The U.S. Postal Service announced this week that it will consolidate its Kalispell mail-processing center with the one in Missoula. The Kalispell facility will close by March 2013.
The decision was a result of a 2011 study to consolidate processing facilities nationwide. According to USPS spokesperson Pete Nowacki, 46 small processing facilities have been closed or consolidated this year. Next year, 140 will be added to that group, including Kalispell.
“The real work will start after the first of the year,” Nowacki said.
Nowacki said the delay is due to an increase in mail traffic as a result of the upcoming election and holidays. The closure of the Kalispell plant is expected to save USPS $580,000 annually, according to Nowacki.
Eight jobs will be lost in the consolidation, but Nowacki said the USPS would work with the affected employees to find other assignments.
“Every individual’s situation is different and we’re going to work with them to make sure they land on solid ground,” he said.
In a press release, USPS Dakotas District Manager Roy Reynolds said the cuts are necessary because of a 20 percent decline in mail volume since 2007.
“I understand our employees’ concern over this move, but the consolidation makes sense given the fiscal realities. The Missoula Customer Service Mail Processing Facility has the capacity to handle the additional workload and we can realize significant savings by shifting operations there,” Reynolds wrote.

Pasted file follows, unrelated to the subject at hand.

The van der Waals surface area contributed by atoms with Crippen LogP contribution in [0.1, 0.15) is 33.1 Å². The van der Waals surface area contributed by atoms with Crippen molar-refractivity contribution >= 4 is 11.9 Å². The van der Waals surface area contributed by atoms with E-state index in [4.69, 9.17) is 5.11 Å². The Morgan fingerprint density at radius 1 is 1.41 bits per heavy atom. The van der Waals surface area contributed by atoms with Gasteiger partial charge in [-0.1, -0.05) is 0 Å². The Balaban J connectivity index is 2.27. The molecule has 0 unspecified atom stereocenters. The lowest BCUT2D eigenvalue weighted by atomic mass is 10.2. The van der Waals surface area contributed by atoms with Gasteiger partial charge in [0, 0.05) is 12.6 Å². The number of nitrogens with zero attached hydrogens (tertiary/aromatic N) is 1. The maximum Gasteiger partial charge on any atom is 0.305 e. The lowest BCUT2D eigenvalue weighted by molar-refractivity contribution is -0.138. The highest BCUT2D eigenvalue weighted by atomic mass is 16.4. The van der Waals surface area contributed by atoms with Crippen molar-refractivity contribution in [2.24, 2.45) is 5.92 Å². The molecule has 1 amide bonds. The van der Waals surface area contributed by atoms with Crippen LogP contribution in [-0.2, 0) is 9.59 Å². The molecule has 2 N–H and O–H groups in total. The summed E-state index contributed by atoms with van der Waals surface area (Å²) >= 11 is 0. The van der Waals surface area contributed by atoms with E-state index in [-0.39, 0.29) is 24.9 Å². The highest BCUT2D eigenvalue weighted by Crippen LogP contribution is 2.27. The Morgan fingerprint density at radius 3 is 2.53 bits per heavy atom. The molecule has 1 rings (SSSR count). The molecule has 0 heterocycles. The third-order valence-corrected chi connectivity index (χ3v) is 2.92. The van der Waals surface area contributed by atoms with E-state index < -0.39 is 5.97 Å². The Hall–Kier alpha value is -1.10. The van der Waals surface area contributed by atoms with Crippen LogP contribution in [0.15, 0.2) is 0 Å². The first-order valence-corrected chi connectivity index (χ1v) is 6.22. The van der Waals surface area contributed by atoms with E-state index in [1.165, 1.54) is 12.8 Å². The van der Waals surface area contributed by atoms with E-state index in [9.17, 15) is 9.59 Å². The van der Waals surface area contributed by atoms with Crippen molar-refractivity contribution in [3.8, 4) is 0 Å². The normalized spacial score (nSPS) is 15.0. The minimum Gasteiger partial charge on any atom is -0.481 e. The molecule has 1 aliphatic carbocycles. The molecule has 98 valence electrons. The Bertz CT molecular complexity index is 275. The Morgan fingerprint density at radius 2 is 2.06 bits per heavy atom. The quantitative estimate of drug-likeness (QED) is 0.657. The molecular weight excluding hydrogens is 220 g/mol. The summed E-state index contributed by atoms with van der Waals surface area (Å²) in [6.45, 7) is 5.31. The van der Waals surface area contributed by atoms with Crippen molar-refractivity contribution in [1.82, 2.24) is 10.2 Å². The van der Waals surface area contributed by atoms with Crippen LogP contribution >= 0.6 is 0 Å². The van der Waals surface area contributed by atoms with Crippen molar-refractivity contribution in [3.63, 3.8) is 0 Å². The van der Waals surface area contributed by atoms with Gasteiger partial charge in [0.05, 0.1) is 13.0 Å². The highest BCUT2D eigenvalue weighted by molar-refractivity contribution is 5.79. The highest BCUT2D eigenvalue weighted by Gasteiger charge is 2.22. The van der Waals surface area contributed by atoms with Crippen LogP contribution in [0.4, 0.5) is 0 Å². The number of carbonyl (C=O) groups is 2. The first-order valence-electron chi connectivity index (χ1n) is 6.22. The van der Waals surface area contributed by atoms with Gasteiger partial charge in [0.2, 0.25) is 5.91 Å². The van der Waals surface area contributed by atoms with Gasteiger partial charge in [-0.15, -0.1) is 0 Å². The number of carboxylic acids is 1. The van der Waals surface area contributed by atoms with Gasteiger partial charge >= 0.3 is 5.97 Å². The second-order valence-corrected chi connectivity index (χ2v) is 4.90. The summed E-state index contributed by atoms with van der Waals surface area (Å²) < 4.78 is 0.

Last year, the Postal Service announced it was looking at closing facilities in Missoula and Kalispell and consolidating those services with Spokane. Such a move would have ended overnight mail service in Northwest Montana. Earlier this year, it announced the Missoula facility would remain open.
Nowacki said local mail service in Northwest Montana and the Kalispell area would not be affected and that packages could still be sent overnight through Missoula.
The news was not welcomed by all. On Wednesday, Congressman Denny Rehberg urged USPS to reconsider its decision to close the Kalispell facility.
“The Postal Service just doesn’t seem to get it,” Rehberg said in a press release. “Despite what the pencil pushers say, cutting rural service is the last thing they should be doing. Urban locations have countless competitors and easier access to goods while rural states like Montana are much more dependent on the Postal Service.
Meanwhile, Sens. Max Bacus and Jon Tester echoed Rehberg’s sentiment that the closure was unfair to rural areas. But in a joint press release, the lawmakers largely blamed the House of Representatives for not passing a Postal Service reform bill, like the Senate did in April.
“Montanans may lose their jobs because of a failure of leadership by the House of Representatives. We have waited and waited for them to act and now the consequences of their inaction are coming home to Kalispell. That’s unacceptable,” Tester said.
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